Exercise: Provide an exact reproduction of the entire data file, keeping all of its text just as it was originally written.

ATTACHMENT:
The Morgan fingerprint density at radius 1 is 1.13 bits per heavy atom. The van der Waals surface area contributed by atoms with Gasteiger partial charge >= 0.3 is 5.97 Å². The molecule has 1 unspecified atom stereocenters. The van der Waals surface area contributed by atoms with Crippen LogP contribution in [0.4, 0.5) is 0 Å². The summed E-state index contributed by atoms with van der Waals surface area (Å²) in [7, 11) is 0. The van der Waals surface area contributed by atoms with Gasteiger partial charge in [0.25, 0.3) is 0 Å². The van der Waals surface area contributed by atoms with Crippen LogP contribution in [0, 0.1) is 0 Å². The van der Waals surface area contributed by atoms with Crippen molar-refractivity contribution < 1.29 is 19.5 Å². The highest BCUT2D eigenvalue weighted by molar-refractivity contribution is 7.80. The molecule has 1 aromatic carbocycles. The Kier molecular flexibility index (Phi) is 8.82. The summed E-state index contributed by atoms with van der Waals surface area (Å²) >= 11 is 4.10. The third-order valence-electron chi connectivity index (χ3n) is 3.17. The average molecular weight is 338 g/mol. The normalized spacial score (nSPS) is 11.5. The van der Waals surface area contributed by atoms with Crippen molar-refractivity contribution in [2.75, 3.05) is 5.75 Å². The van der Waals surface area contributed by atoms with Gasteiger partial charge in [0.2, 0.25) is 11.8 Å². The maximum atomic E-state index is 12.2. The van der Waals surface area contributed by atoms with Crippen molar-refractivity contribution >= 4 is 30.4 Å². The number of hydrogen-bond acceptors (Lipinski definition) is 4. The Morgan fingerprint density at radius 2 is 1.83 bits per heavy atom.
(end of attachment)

The Morgan fingerprint density at radius 1 is 1.13 bits per heavy atom. The van der Waals surface area contributed by atoms with Gasteiger partial charge >= 0.3 is 5.97 Å². The molecule has 1 unspecified atom stereocenters. The van der Waals surface area contributed by atoms with Crippen LogP contribution in [0.4, 0.5) is 0 Å². The summed E-state index contributed by atoms with van der Waals surface area (Å²) in [7, 11) is 0. The van der Waals surface area contributed by atoms with Gasteiger partial charge in [0.25, 0.3) is 0 Å². The van der Waals surface area contributed by atoms with Crippen LogP contribution in [0, 0.1) is 0 Å². The van der Waals surface area contributed by atoms with Crippen molar-refractivity contribution < 1.29 is 19.5 Å². The highest BCUT2D eigenvalue weighted by molar-refractivity contribution is 7.80. The molecule has 1 aromatic carbocycles. The Kier molecular flexibility index (Phi) is 8.82. The summed E-state index contributed by atoms with van der Waals surface area (Å²) >= 11 is 4.10. The third-order valence-electron chi connectivity index (χ3n) is 3.17. The average molecular weight is 338 g/mol. The normalized spacial score (nSPS) is 11.5. The van der Waals surface area contributed by atoms with Crippen molar-refractivity contribution in [2.75, 3.05) is 5.75 Å². The van der Waals surface area contributed by atoms with Gasteiger partial charge in [0.2, 0.25) is 11.8 Å². The maximum atomic E-state index is 12.2. The van der Waals surface area contributed by atoms with Crippen molar-refractivity contribution >= 4 is 30.4 Å². The number of hydrogen-bond acceptors (Lipinski definition) is 4. The Morgan fingerprint density at radius 2 is 1.83 bits per heavy atom.